Brock University: Brock experts say actions must accompany Pope’s expected apology to Indigenous communities

When Pope Francis arrives in Canada Sunday to continue reconciliation with Indigenous Peoples, he must deliver more than an apology for the Catholic Church’s role in the residential school system, say Brock University experts.

The Pope will meet with Indigenous communities in Alberta, Quebec and Nunavut from July 24 to 29 and is expected to issue an apology while on Canadian soil — one of 94 Calls to Action laid out by the Truth and Reconciliation Commission.

“Action must follow words,” says Brock University Assistant Professor of Education Stanley ‘Bobby’ Henry, a member of the Six Nations of the Grand River Territory community.

“It’s a repeating pattern for organizations, agencies and governments to follow an apology with concrete action that results in meaningful change, but this has not always been the case,” he says. “Former Prime Minister Stephen Harper apologized on behalf of Canada and Canadians but later argued that Canada has no history of colonialism. In short, an apology doesn’t bring home the children lost to the system.”

Henry says one of the key actions that must now take place is the release of additional records by the Catholic Church and other organizations that oversaw residential schools.

“I know many scholars and experts in the field of residential schools have said some government and Church records are intentionally being withheld from the public,” he says. “If this is the case, we will never fully know the truth. We will forever be lodged in figuring out the truth when we should be reconciling.”

Along with releasing its records, the Church and the current Pope must fully denounce the historical methodology it used to justify colonization, Henry says.

“The Church needs to denounce the Doctrine of Discovery,” he says of the centuries-old papal statements that sought to morally and legally justify the displacement of Indigenous Peoples by explorers. “Residential schools were the weapons of colonization, whereas ancient legal doctrines allowed the mistreatment of Indigenous people to happen. If our humanity was respected throughout history and our rights were not denied, I firmly believe Canada’s history would have looked very different.”

Should action be taken by the Catholic Church, it would be considered part of the restorative justice process, which is intended to repair harm and restore relationships “toward a greater sense of equilibrium,” says Shannon Moore, Professor in Brock’s Department of Child and Youth Studies.

Participation in the process must be voluntary, sensitive towards power relationships and social and structural inequalities, and is shaped by the needs of the communities impacted by wrongdoing or crime, says Moore, a counselling psychologist and registered psychotherapist who has been engaged in restorative justice research and practice for more than two decades.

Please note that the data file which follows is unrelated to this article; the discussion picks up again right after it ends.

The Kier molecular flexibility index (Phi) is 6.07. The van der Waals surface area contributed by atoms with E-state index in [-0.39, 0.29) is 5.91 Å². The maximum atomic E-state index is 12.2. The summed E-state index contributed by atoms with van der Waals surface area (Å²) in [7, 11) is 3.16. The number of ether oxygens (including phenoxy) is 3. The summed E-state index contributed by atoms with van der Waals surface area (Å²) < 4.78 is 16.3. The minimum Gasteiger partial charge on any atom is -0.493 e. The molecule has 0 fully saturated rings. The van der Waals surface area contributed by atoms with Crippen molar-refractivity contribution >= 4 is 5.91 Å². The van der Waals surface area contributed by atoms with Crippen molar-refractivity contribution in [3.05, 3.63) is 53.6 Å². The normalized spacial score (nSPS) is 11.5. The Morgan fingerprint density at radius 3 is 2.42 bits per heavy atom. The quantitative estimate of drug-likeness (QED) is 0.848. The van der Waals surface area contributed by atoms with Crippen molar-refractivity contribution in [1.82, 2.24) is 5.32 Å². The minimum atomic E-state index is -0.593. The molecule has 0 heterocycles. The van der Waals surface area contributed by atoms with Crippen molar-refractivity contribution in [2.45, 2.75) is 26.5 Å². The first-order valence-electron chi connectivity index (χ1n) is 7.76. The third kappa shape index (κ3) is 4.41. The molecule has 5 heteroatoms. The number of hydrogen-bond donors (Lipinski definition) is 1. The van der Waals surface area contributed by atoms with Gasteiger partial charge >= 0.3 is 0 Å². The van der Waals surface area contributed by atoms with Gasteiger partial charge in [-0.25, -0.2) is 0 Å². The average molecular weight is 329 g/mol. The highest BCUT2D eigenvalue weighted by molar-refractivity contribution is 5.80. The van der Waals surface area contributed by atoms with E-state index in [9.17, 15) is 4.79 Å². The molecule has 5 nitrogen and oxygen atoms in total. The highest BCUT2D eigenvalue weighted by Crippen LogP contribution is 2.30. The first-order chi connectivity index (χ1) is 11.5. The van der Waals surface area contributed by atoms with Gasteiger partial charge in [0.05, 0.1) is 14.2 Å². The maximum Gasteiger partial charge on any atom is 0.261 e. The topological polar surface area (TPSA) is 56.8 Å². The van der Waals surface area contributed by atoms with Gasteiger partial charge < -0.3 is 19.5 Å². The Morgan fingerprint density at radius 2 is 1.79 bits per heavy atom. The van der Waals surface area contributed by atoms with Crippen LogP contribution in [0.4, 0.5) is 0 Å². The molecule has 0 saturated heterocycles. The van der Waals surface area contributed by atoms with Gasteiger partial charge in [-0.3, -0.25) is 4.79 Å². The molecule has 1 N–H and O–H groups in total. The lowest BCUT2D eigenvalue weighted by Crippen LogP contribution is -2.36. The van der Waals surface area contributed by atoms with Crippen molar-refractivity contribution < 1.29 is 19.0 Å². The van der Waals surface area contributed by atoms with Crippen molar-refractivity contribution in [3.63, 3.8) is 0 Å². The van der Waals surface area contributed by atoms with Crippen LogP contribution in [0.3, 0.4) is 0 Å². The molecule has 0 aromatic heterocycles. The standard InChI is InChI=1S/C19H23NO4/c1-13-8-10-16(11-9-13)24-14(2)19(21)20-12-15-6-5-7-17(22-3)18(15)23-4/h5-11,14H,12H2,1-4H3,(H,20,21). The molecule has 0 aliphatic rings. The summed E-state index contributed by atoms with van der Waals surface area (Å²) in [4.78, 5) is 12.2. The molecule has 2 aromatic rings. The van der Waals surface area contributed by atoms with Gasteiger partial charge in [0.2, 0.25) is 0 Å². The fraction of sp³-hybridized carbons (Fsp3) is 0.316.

The issuing of an apology must begin with understanding, acknowledging and taking responsibility for the truth and the impact of harm caused, she says.

Moore says there are four steps to making an authentic, effective apology:

understanding and acknowledging the truth of the harm caused
articulating that wrong-doing clearly and taking responsibility for the harm caused
expression of sincere regret for the harm caused
reparation and action to address the harm caused
Forgiveness is complex, individual, “extremely painful” and is not necessarily a given outcome of an apology or restorative justice process, Moore says.

“Forgiveness is not an event but a process that takes time; healing is not instant,” she says. “Similar to forgiveness, we may go through the excruciating pain of lancing a wound, allowing the toxicity to drain from the body, and then wait for the healing to begin.”

But before Canadian society can begin thinking about the future, it still has much to learn about the horrors of the past, Henry says.

“The majority of Canadians don’t know the history of Canada and Indigenous people,” he says. “Without knowledge, people will not know why an apology holds any significance. People will forget that reconciliation is part of treaties that allow Canada to exist. Simply put, Canadians will think that an apology for past atrocities means ‘everything is better, so let’s progress not regress,’ but they don’t realize that our current realities are shaped by atrocities their ancestors did — both willingly and unwillingly.”

Henry says it’s important to remember that the Pope’s meeting with residential school survivors is not the defining moment of truth and reconciliation.

“A lot of work is still needed,” he says. “The defining moment will be when Indigenous children have access to their culture and language in schools, Indigenous people can fully participate in society without facing racism, and settlers can call out injustices as they happen.”